Ruth Los | trouwfotograaf | wedding photographer » Blog

Friday Food: Indonesian Beef Rendang

There was no way I would marry a half-Indonesian guy and not learn how to cook Indonesian dishes! It has become one of my biggest pleasures in life, especially since I have the new Jamie Oliver food processor and I can make my own boemboes (spice pastes)!

I’ve made this rendang recipe twice now, but this last time I’ve added, by mistake, too much water ūüôĀ So it had a bit of sauce, while a rendang should be sauce-less and sticky. But the taste was the same: divine! I seriously think this is one of the tastiest dishes ever! And, the best thing is, you can freeze the rendang for later because, with each passing week, the dish tastes better and better! It’s true, we’ve tried it! In all fairness, we did only go like two weeks until we took it out of the freezer, but you could already taste the difference: the flavors were so much deeper and richer, and the meat soooo tender and lovely!

I’ve made¬†Sajoer Groenten (sajoer vegetables) and also Semur Ayam (chicken stewed in soy sauce) on the side and served with fluffy white rice, cause we are a big¬†family and we love¬†eating until our stomachs hurt. I will be posting recipes for these other dishes too, soon!

Here’s what you’ll need for the Rendang:

  • ¬†3 lemongrass stalks
  • 2 inch ginger root (you can -and should- also add some galangal, but I couldn’t find it at our store this time..)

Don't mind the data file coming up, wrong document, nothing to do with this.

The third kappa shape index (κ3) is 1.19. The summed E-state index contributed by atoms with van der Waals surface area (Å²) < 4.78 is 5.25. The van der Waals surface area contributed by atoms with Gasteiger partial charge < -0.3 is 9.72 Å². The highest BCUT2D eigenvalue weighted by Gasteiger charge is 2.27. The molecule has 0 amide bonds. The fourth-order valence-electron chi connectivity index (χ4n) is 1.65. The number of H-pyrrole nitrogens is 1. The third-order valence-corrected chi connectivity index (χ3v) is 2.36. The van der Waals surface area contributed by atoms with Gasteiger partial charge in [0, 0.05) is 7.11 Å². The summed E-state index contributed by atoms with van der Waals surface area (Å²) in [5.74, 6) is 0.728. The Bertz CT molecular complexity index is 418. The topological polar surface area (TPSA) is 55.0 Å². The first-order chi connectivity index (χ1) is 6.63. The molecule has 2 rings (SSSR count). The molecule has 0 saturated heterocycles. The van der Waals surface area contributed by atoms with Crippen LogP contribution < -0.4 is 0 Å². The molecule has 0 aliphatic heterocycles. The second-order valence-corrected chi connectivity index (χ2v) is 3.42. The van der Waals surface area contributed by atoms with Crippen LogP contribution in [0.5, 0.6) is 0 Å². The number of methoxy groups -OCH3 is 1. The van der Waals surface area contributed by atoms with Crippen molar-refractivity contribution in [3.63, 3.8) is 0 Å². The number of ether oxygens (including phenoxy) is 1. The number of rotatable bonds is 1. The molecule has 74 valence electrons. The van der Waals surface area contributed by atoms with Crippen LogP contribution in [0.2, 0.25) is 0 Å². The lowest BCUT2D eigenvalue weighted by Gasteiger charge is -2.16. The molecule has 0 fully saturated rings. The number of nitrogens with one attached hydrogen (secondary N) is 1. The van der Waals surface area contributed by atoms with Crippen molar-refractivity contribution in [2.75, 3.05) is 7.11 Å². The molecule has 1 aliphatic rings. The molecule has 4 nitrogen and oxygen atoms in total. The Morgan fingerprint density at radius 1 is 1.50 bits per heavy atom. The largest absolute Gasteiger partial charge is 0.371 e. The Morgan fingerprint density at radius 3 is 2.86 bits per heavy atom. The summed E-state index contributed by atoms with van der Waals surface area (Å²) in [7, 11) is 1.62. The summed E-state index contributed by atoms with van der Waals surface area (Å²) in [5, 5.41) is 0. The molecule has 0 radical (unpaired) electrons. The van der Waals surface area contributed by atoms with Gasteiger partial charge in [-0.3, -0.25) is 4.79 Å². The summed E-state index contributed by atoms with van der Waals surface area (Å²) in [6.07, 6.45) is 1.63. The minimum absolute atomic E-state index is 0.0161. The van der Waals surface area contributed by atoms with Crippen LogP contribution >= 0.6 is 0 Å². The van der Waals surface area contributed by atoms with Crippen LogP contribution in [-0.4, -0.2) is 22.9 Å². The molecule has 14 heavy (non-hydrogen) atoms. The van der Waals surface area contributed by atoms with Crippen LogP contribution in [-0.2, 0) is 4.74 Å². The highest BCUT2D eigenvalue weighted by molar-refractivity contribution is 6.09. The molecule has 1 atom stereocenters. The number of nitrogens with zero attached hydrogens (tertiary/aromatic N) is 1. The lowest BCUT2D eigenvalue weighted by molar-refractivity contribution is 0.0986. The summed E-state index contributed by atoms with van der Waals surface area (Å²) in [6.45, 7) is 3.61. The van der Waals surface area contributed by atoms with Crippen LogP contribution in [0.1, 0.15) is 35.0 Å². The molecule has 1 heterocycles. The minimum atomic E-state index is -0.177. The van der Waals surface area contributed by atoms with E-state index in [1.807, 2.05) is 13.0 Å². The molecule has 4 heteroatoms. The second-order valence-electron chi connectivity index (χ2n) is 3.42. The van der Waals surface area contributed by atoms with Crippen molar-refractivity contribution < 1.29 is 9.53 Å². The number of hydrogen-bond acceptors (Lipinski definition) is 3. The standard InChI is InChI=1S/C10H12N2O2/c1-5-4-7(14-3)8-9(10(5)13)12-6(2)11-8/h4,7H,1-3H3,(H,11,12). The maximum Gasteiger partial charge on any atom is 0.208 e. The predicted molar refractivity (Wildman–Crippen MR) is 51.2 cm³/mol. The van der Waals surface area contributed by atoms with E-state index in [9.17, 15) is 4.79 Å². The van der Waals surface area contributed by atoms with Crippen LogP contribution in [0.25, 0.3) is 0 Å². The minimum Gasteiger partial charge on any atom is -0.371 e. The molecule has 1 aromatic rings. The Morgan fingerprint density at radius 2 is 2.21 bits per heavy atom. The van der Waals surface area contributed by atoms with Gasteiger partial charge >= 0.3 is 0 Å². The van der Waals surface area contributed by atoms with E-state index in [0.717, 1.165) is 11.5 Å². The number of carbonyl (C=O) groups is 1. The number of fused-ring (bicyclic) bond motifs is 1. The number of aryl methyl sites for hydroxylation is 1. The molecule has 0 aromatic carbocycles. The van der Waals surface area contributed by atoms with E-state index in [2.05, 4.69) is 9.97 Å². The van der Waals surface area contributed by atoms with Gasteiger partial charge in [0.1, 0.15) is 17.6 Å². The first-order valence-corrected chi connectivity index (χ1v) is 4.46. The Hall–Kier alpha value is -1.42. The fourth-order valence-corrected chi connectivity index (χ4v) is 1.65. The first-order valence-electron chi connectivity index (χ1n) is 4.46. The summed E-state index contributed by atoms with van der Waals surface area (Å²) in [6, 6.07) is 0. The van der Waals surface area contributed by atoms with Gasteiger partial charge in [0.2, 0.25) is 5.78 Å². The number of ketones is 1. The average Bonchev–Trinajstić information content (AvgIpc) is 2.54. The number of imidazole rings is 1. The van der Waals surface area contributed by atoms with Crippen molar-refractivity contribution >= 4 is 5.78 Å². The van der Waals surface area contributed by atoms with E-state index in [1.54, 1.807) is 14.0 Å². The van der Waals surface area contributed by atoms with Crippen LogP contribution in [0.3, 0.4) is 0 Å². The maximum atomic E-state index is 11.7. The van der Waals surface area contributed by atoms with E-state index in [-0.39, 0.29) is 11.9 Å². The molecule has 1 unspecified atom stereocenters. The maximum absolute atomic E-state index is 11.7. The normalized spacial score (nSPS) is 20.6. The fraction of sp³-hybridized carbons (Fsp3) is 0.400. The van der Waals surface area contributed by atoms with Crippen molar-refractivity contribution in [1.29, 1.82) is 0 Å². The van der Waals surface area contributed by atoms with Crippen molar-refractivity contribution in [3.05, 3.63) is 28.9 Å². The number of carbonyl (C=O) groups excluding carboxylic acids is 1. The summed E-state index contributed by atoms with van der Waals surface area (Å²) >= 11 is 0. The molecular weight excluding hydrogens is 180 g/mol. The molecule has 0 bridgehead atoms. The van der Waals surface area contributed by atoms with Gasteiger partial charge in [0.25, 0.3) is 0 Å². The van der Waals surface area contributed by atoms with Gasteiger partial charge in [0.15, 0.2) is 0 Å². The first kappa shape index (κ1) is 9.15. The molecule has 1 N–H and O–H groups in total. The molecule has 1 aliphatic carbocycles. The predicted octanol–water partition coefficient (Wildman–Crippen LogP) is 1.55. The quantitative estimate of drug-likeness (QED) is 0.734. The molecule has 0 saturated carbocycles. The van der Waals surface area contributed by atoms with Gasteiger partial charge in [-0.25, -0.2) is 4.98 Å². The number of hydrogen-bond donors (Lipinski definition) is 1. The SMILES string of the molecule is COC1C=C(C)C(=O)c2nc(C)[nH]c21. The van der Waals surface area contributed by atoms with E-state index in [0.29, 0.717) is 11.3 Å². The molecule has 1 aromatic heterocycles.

• 3-4 red chillies (I took the seeds out)
  • 3 medium onions (or 2 big ones) cut in fours
  • 6 cloves garlic
  • 1 cinnamon stick
  • 3 cardamom pods
  • 900 grams beef¬†shanks or shortribs cut into large cubes
  • 1 can coconut milk (400 ml)
  • 200 ml water
  • 1 tbsp tamarind paste
  • 5 kaffir lime leaves
  • 6 tbsp toasted coconut flakes
  • 1 tbsp sugar

Ok, lets do this!

1. First, the spice paste: Remove the layers of the lemongrass until you get to the white, soft part. You break that and dump it in the food processor, along with the ginger, chilies, onions and garlic. Blend until you get a very fine paste, scraping the bowl down from time to time.

2. When the paste is finished, bring that to a stew pan where you’ve heated up some oil. Add the stick of cinnamon and the cardamom pods and stir fry for 10 minutes. (I’ve also added 3 extra garlic cloves cause, you know.. we like it hot:D). ¬†If the mixture starts burning, add a little bit of water.

3. Add the beef, mix everything and fry for 1 minute.

4. Add the coconut milk, water and tamarind paste. When the meat is cooked through, add the kaffir leaves, sugar and toasted coconut. Ah, and salt to taste! Simmer, under a lid, for 2-3 hours. The liquid will start to evaporate and the sauce will begin to caramelize. Your rendang is finished when there is almost no sauce left and the meat is dark brown.

TIP: Let it sit overnight, it will be SO much better the second day, because the flavors will evenly distribute into the meat. And, if you have some left, freeze it and try it over a month. Let me know if you notice the difference!

a   G I F T   f o r   y o u